ITF: Spain ‘Deflects Blame’ with Decision to Sentence Prestige Tanker Captain

prestige tanker
The sinking of the Greek tanker released an estimated 63,000 tones of foul-smelling black fuel along the Galicia coast and forced the closure of the country’s richest fishing grounds.

The International Transport Workers’ Federation (ITF) has issued a strongly worded statement against Spain’s decision to sentence the former captain of the Prestige oil tanker to prison over the 2002 oil spill. 

As gCaptain reported earlier this week, Spain’s Supreme Court on Tuesday sentenced former captain Apostolos Mangouras to two years in prison over the disaster, overturning a previous ruling clearing him of criminal responsibility. Tuesday’s ruling found Mangouras guilty of recklessness resulting in catastrophic environmental damage and opens the door for damage claims against both the captain and the insurer.

The Greek tanker sank off Spain’s northwestern coast in 2002, causing the release of some 63,000 tons of oil into the sea and fouling thousands of miles of coastline in Spain, France and Portugal.

“This decision represents the dying gasps of a 14 year old attempt to deflect blame onto the shoulders of an octogenarian man, who has been cleared in the court of world opinion and by his peers,” commented ITF seafarers’ section chair Dave Heindel. “Thankfully it is likely to be as unenforceable as it is illogical. This innocent man cannot again be made to sit needlessly in jail.”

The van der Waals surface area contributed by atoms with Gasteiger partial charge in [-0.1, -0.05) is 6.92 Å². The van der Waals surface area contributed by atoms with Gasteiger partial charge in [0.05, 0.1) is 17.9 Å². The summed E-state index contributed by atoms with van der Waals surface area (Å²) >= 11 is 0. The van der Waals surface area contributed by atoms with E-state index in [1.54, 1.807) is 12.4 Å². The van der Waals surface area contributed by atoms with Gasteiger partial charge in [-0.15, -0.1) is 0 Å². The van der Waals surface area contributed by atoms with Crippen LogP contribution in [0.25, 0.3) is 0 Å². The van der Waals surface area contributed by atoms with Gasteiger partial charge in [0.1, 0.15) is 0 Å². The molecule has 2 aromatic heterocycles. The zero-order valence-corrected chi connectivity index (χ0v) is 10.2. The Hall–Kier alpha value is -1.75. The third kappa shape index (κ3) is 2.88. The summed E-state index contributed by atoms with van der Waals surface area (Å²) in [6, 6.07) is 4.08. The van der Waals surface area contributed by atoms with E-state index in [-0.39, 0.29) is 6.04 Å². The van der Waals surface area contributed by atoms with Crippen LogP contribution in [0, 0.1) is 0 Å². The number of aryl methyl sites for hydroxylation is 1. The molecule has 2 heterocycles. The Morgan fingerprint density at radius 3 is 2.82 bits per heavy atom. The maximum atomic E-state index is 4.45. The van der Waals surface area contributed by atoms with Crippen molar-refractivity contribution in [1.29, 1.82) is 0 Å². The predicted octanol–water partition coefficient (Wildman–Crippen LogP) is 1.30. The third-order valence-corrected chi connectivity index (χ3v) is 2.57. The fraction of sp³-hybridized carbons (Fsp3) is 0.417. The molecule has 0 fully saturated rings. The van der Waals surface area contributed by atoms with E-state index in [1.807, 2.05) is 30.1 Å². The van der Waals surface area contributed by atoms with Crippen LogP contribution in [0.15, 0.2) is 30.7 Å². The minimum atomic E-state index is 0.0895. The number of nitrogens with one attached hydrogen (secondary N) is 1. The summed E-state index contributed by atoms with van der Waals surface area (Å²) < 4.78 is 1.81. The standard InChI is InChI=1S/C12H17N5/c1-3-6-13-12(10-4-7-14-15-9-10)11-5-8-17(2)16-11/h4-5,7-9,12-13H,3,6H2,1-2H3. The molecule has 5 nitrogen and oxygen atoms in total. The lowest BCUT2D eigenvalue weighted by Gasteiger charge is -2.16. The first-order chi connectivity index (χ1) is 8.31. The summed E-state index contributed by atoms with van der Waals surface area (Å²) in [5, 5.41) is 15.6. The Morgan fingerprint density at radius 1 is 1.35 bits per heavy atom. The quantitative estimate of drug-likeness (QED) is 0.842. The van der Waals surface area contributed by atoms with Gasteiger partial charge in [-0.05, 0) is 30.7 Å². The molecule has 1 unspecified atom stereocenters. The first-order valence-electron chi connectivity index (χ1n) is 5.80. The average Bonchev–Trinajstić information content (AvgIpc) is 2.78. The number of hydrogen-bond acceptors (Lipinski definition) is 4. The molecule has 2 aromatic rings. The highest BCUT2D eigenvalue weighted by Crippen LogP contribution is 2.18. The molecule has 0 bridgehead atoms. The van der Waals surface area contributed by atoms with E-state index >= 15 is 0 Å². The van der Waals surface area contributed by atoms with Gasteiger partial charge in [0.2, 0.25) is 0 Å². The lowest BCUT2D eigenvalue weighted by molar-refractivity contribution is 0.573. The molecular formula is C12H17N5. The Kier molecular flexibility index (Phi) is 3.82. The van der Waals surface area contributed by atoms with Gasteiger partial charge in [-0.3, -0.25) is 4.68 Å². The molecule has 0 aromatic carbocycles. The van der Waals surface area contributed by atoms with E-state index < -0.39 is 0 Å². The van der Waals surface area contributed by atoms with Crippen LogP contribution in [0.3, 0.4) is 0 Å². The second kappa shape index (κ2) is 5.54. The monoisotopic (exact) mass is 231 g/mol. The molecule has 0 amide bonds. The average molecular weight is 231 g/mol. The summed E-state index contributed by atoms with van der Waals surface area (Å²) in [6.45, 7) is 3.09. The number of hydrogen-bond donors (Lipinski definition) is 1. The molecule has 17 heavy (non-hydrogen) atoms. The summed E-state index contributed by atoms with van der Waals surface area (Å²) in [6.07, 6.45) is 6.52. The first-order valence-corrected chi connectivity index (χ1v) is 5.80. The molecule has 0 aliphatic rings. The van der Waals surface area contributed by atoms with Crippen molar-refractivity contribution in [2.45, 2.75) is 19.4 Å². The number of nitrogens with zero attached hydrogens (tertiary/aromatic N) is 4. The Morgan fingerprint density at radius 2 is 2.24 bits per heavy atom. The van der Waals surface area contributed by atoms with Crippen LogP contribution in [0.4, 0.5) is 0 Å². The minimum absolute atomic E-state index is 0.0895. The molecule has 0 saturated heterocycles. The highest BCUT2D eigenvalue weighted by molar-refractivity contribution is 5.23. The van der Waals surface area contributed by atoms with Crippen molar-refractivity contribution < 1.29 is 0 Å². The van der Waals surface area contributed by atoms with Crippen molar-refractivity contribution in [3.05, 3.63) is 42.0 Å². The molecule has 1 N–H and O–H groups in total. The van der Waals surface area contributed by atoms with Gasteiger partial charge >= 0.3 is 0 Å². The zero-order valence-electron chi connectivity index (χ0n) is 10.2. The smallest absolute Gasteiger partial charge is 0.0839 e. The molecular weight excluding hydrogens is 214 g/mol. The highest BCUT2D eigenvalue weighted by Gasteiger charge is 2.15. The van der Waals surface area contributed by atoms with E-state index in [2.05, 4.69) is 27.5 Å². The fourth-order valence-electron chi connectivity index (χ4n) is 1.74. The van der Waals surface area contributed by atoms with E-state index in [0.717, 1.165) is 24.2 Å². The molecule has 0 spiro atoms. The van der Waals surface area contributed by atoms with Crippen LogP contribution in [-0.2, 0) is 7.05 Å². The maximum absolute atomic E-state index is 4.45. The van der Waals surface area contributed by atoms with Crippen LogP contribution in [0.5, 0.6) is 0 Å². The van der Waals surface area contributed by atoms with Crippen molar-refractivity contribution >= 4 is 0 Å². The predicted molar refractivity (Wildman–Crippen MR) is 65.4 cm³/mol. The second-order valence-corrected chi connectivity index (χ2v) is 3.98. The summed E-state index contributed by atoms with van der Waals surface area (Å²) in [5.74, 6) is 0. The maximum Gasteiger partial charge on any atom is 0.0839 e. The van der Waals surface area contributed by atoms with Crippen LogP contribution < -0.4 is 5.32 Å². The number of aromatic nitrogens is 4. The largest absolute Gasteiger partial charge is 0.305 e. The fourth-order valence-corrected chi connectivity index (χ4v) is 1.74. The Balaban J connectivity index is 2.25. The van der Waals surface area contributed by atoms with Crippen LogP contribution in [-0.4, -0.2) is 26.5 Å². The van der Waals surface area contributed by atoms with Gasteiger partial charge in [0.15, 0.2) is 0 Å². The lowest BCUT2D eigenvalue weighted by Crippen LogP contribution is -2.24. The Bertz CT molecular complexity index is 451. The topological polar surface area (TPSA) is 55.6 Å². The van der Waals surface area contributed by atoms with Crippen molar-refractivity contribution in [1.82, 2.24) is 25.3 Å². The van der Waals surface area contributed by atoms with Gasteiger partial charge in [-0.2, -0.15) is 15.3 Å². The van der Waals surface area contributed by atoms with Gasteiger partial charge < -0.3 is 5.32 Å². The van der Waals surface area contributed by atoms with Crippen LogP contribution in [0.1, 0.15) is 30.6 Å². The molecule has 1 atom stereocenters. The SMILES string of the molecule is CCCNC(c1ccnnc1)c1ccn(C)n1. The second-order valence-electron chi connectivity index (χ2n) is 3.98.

Heindel concluded: “The Mangouras case was one of the worst examples of the kneejerk criminalisation of seafarers. The ITF, like many other organisations and individuals, was able to support him during that ordeal. This latest piece of victimisation reminds us that we must all remain vigilant to protect seafarers from these injustices.”

Over the years, the main point of contention in the ongoing case has been the poor state of the 26-year-old tanker and the refusal by Spanish authorities to allow the ship to dock after it was damaged in a storm – the ship broke up and sank within days of the refusal. 

In 2012, classification society ABS, which certified the seaworthiness of the vessel, was cleared of any liability in connections to the disaster. The suit was considered by many a “precedent-setting” case that would determine whether classification societies can be held responsible by third parties in an incident such as this.